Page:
Our bankruptcy practice is devoted primarily to representing defendants of preference and fraudulent conveyance actions under Sections 547 and 548 of the Bankruptcy Code. Read More…


We have deep knowledge of preference and fraudulent conveyance defense litigation. This means reviewing and analyzing hundreds of preference and fraudulent conveyance judicial opinions issued each and every year. Read more…


We limit our practice to defending preference and fraudulent conveyance claims. Our dedication works and we can prove it. We represented a nationally known brand, a sportswear manufacturer ... Read More…

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Dismissed For No Payment

July 25, 2020, Southern District of Ohio –  The Debtor was a leading distributor of firearms and related outdoor products through seven regional offices, including Atlanta; Arlington, Texas; Ohio; Montana; Philadelphia; and Sacramento, California. In addition to guns and ammunition, the Debtor sold knives, sighting scopes, fishing tackle, game calls, and crossbows. The Defendant, our client, is a provider of global risk management and security services supporting businesses around the world including uniformed security, systems installation & technology solutions, and secure driver services.

Our client  provided security services to the Debtor. The plaintiff sought to recover payments, worth $77,959.97 from our client, made during the 90 days before the Debtor’s petition date as preferential transfers.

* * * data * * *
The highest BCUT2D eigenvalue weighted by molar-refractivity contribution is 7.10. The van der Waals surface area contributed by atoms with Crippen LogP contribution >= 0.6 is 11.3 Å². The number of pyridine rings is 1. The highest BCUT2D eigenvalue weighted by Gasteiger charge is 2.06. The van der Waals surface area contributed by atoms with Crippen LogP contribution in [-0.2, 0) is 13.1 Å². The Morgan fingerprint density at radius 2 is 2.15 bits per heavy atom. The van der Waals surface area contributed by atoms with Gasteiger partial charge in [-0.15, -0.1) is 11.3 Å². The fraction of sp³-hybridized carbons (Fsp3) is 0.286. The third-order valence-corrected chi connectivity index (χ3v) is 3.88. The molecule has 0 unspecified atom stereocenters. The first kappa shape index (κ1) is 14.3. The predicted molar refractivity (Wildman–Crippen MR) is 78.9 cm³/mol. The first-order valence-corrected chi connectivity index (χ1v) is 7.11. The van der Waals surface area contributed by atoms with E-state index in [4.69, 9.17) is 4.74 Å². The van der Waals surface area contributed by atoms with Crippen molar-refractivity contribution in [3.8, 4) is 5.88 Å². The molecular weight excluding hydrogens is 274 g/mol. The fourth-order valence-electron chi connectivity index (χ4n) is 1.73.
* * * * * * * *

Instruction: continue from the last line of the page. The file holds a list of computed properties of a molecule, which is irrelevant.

Upon review, we found that the Defendant and the Debtors conducted business pursuant to a written agreement and the agreed payment terms were Net 45 days. Based on our analysis, we found that the Debtor always paid with check and habitually paid for multiple invoices with a single check during the base period. The Debtor continued paying in this manner during the preference period. Additionally, we established that even though the parties contracted Net 45 terms, the grand majority of the payments made by the Debtor were late: 32 out of 43 transfers within the base period (74%) were paid after the Net 45 days. Similarly, the payments within the Preference period were paid late, after 45 days. Using the “range of payments test” and “standard deviation method” as a measuring stick, we showed that the alleged preferential transfers should be considered as being made within the parties’ ordinary course of business. 

We also showed that after receipt of the alleged transfers, the Defendant supplied services to the Debtor in an amount of $36,298.16. Thus, we were successfully able to establish that our client should be allowed to offset against any remaining preference liability.

In all, we showed that the Defendant had a complete defense to the Plaintiff’s preference claim by virtue of 11 U.S.C. 547(c)(2) and 547(c)(4).  

Based on our position statement, the plaintiff agreed to dismiss the case for no payment.